03/24/2019: You Bet Your Life


Isaiah 55: 1-9
A sermon by Thomas R. McKibbens
March 24, 2019

…for my thoughts are not your thoughts,
nor are your ways my ways, says the Lord.
For as the heavens are higher than the earth,
so are my ways higher than your ways,
and my thoughts higher than your thoughts.

God, in other words, is not a jazzed up version of us! Blaise Pascal had it right: believing in this God whose thoughts are not our thoughts and whose ways are beyond our ways has to be the greatest wager we could ever bet. We are betting our life on the belief that God is.

Of course, NOT believing in God is also a wager, and because all the so-called proofs for God’s existence have their own fallacies, we have long ago abandoned any great emphasis on trying to prove the existence of God. So what can a mere sermon add to our thoughts about believing in God?


At the outset, a sermon can say that arguments for believing in God are not of great concern in the Bible. After all, the Bible could have begun with something like this: “In the beginning, there were certain theories about the existence of God…..” But no—the Bible starts with a great leap of faith: In the beginning, God. Never a single explanation for why we should believe in God, just the assumption that God is.

Even the book of Job, the story of a man who endured what from our perspective would provide ample reason to deny the existence of God, never even raises that question! And what about the disciples of Jesus? Why didn’t his disciples say, “How can there be a God when an innocent and good man like Jesus is crucified?” But no, we look in vain through the writings of the gospels for any hint of doubt about the existence of God.

Later, when the early church was enduring sporadic and brutal persecution, when the Roman government clamped down on this new religion and Emperor Nero unjustly accused the Christians for the great fire of Rome, not one time did anyone raise the God question!


Now let’s go a step further. Assuming that God is, I would imagine that God is not very concerned about our attempts to prove or disprove God’s existence. What difference would it make to God? Would it bother you if a colony of ants organized a conference to debate your existence?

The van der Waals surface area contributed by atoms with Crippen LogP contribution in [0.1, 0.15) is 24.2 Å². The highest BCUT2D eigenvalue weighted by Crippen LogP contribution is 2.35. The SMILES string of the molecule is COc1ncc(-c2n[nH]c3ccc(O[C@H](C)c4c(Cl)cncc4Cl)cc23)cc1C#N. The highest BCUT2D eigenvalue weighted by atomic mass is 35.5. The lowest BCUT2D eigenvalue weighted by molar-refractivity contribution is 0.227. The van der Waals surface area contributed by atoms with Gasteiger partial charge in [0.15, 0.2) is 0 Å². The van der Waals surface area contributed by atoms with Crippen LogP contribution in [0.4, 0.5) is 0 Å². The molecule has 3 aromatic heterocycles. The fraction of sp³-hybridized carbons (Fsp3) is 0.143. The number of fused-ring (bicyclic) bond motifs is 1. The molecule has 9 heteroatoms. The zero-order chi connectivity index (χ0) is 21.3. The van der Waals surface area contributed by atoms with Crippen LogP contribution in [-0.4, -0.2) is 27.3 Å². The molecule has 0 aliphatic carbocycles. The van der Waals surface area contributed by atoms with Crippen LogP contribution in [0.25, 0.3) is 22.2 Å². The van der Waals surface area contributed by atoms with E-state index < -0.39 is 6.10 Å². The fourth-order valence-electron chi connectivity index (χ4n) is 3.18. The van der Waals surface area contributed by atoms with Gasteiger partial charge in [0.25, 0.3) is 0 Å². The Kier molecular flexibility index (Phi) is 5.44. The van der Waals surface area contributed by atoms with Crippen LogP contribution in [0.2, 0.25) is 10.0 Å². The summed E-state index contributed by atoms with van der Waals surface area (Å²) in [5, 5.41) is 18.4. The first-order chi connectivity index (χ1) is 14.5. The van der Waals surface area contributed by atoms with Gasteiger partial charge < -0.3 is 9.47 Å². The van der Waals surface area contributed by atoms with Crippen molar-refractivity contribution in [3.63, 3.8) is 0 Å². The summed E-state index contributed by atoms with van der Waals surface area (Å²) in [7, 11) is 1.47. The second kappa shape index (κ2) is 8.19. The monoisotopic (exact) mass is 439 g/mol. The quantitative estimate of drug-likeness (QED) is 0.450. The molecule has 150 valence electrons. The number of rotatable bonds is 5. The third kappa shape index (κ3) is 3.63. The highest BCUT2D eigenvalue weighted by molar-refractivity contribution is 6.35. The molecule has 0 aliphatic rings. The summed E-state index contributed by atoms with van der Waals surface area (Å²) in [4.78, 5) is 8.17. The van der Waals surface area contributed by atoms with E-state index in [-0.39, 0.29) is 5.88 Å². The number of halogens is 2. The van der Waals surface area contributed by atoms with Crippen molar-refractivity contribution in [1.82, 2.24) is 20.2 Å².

While it may not make any difference to God that we carry on such debates, it does to us. We care because we like to think that we are completely rational. We are convinced that rationality is a virtue right up there with faith, hope, and love, and that to be rational is one of the great goals of life.

So we have good and honest people who conclude that because we cannot rationally prove the existence of God, they will therefore choose not to believe in God. OK—I respect that, as long as the atheist admits that non-belief is also a leap of faith. Both atheism and theism are acts of faith!

When the believer in God dies, an autopsy will not reveal that person’s faith. And when an atheist dies, an autopsy will not reveal that person’s passion for rational proof. Some things are not found by scientific examination. We are like kindergarten children trying to spell God with the wrong blocks. We can never spell God with the blocks of logic, for God is not a theorem to be tested; we can never spell God with the blocks of physical science, for God is not an object to be studied. God cannot be spelled with the blocks of philosophical argument, for God is not a proposition to be defended.